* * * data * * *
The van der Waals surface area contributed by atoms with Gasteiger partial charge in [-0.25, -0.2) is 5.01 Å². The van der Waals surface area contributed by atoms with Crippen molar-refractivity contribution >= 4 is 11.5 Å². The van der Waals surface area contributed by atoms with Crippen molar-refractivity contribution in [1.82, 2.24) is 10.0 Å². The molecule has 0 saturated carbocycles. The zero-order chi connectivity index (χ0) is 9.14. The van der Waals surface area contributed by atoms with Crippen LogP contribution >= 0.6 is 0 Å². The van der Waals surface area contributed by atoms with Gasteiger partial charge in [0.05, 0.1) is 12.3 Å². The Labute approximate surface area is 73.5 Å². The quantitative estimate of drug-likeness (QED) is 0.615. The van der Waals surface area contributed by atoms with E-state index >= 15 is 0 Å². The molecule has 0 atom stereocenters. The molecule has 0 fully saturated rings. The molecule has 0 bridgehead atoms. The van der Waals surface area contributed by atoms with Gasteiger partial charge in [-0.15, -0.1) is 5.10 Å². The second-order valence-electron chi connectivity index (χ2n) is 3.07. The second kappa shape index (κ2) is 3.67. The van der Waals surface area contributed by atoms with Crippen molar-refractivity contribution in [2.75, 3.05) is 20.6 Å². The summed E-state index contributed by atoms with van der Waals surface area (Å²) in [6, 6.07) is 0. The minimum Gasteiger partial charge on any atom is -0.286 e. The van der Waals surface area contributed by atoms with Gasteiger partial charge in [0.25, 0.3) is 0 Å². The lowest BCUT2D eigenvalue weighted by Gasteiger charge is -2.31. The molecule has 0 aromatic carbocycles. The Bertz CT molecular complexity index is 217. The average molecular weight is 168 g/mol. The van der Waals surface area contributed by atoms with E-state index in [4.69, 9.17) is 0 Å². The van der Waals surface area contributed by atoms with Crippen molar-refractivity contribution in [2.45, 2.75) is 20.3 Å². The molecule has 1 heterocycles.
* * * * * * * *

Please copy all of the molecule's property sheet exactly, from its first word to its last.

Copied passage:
The van der Waals surface area contributed by atoms with Gasteiger partial charge in [-0.25, -0.2) is 5.01 Å². The van der Waals surface area contributed by atoms with Crippen molar-refractivity contribution >= 4 is 11.5 Å². The van der Waals surface area contributed by atoms with Crippen molar-refractivity contribution in [1.82, 2.24) is 10.0 Å². The molecule has 0 saturated carbocycles. The zero-order chi connectivity index (χ0) is 9.14. The van der Waals surface area contributed by atoms with Crippen LogP contribution >= 0.6 is 0 Å². The van der Waals surface area contributed by atoms with Gasteiger partial charge in [0.05, 0.1) is 12.3 Å². The Labute approximate surface area is 73.5 Å². The quantitative estimate of drug-likeness (QED) is 0.615. The van der Waals surface area contributed by atoms with E-state index >= 15 is 0 Å². The molecule has 0 atom stereocenters. The molecule has 0 fully saturated rings. The molecule has 0 bridgehead atoms. The van der Waals surface area contributed by atoms with Gasteiger partial charge in [-0.15, -0.1) is 5.10 Å². The second-order valence-electron chi connectivity index (χ2n) is 3.07. The second kappa shape index (κ2) is 3.67. The van der Waals surface area contributed by atoms with Crippen molar-refractivity contribution in [2.75, 3.05) is 20.6 Å². The summed E-state index contributed by atoms with van der Waals surface area (Å²) in [6, 6.07) is 0. The minimum Gasteiger partial charge on any atom is -0.286 e. The van der Waals surface area contributed by atoms with Gasteiger partial charge in [0.25, 0.3) is 0 Å². The lowest BCUT2D eigenvalue weighted by Gasteiger charge is -2.31. The molecule has 0 aromatic carbocycles. The Bertz CT molecular complexity index is 217. The average molecular weight is 168 g/mol. The van der Waals surface area contributed by atoms with E-state index in [4.69, 9.17) is 0 Å². The van der Waals surface area contributed by atoms with Crippen molar-refractivity contribution in [2.45, 2.75) is 20.3 Å². The molecule has 1 heterocycles.